The district operates 15 buses with help from neighboring districts, the director said. For example, Leonia Public School buses run their own local routes before picking up Cresskill students and dropping them off at Chodae Community Church around 8:30 a.m., Monday through Thursday. Buses then return in the afternoon and must complete their Cresskill routes before returning to their home neighborhoods to handle these drop-offs as well.

Cresskill Middle and High School students switch locations for classes.

Due to flood damage to their school, Cresskill Middle and High School students are now attending classes at Chodae Community Church in Northvale. Physics teacher Zoheab Quraishi (standing center) talks to his class in one of the building’s classroom spaces. Amanda Brown | For NJ Advance Med

In addition to finding accommodations for transportation to the temporary learning site, Burke said the district needs to reinvent some of the spaces within Chodae. The building is designed as a hub and spokes, with a large open space called “Plaza” at its center where students gather during free time and lunch. The entrances to the other wings of the building start from the “Plaza” and lead to various rooms, large and small. Barriers have been erected in some of the largest rooms in the building, so that different classes can take place simultaneously – physics and Spanish are taught in one room, for example, separated by a dividing wall. It can admittedly be distracting and noisy, said parents, students and even administrators interviewed by NJ Advance Media.

“It’s not perfect, we have limits. But we’re expanding things as much as we can,” Principal John Massaro said.

Although it takes a little longer to get to school, and although the space can be “very noisy at times”, seventh-grade student Olivia Kim said being able to attend classes regularly at the Chodae Community Church makes all the difference.

“I made a lot of new friends just in the two weeks we had,” Kim said. “It’s a great opportunity to socialize. And online, even though you can chat with your friends, you can’t see them in person, so that’s really different.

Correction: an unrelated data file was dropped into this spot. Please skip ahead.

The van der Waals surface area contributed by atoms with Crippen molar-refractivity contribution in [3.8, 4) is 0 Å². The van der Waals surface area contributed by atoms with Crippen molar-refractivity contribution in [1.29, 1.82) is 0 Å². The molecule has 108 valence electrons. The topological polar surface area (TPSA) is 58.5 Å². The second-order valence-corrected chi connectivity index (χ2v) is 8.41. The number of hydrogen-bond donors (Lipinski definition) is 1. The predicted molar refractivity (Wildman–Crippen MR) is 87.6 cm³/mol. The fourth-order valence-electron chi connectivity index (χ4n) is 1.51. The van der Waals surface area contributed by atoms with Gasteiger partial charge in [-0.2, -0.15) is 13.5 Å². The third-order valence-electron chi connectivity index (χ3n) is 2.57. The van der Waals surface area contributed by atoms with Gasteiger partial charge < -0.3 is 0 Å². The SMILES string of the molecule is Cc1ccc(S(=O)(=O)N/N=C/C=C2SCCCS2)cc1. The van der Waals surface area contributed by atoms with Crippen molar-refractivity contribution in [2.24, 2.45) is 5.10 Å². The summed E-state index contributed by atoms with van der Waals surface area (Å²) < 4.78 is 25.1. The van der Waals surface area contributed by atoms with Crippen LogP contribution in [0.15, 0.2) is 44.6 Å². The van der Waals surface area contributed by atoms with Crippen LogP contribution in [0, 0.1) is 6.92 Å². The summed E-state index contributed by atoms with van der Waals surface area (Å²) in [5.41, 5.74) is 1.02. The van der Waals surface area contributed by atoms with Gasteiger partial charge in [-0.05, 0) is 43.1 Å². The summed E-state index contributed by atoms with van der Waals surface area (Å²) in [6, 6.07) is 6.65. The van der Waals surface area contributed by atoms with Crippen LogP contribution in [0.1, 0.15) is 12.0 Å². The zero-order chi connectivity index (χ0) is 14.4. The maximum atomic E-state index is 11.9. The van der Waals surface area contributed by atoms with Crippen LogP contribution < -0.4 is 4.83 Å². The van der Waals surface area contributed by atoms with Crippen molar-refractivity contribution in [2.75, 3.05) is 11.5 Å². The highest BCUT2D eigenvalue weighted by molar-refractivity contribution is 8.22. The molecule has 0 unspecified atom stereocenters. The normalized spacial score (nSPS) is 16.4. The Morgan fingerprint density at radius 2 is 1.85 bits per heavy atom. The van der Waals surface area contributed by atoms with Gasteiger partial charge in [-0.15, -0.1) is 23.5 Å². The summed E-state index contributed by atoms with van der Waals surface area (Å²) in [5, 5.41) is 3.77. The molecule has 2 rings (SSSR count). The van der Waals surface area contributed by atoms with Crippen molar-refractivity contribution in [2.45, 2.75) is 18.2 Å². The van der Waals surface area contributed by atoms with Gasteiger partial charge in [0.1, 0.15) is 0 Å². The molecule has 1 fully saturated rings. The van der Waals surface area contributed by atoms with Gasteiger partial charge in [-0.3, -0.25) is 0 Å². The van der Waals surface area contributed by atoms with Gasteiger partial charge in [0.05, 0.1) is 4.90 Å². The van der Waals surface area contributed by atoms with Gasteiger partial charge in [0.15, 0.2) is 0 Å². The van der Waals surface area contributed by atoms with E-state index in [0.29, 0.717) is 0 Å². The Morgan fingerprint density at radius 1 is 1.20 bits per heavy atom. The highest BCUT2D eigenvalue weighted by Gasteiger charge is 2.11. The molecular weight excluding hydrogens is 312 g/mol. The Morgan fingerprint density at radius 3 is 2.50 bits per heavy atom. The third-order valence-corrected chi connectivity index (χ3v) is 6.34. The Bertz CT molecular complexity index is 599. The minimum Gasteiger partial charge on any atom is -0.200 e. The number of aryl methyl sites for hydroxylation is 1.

District officials still hope to safely reopen Cresskill Middle/High School in the fall, waiving any supply chain delays. In a statement to NJ Advance Media, Dawn Delasandro, district business administrator, said the district’s new appliances and boilers are expected to be installed in May.

“Construction for reconstruction/restoration is underway in our efforts to reopen the building in September,” Delasandro said.

Following the approval of a $21.6 million bond in January, the district was finally able to place purchase orders on February 14 for the large budget items needed to rebuild its school. Superintendent Burke said the district wanted to order the supplies sooner, but its hands were tied by financial constraints and red tape.

Damage in Cresskill was astronomical, estimated at more than $21 million, but the district’s flood insurance capped at just $2 million, Burke said. The Federal Emergency Management Agency (FEMA) is expected to reimburse up to 75% of project costs, but the agency operates on a reimbursement basis, which means Cresskill Public Schools must pay for the cost of repairs ( exhausting its existing funds) before seeing a penny of federal funding. This quagmire revealed that New Jersey lacked a mechanism to allow for emergency funding in extreme circumstances like this, Burke said.

“Our situation will lead to a change in the law,” he said.

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jackie roman can be attached to [email protected].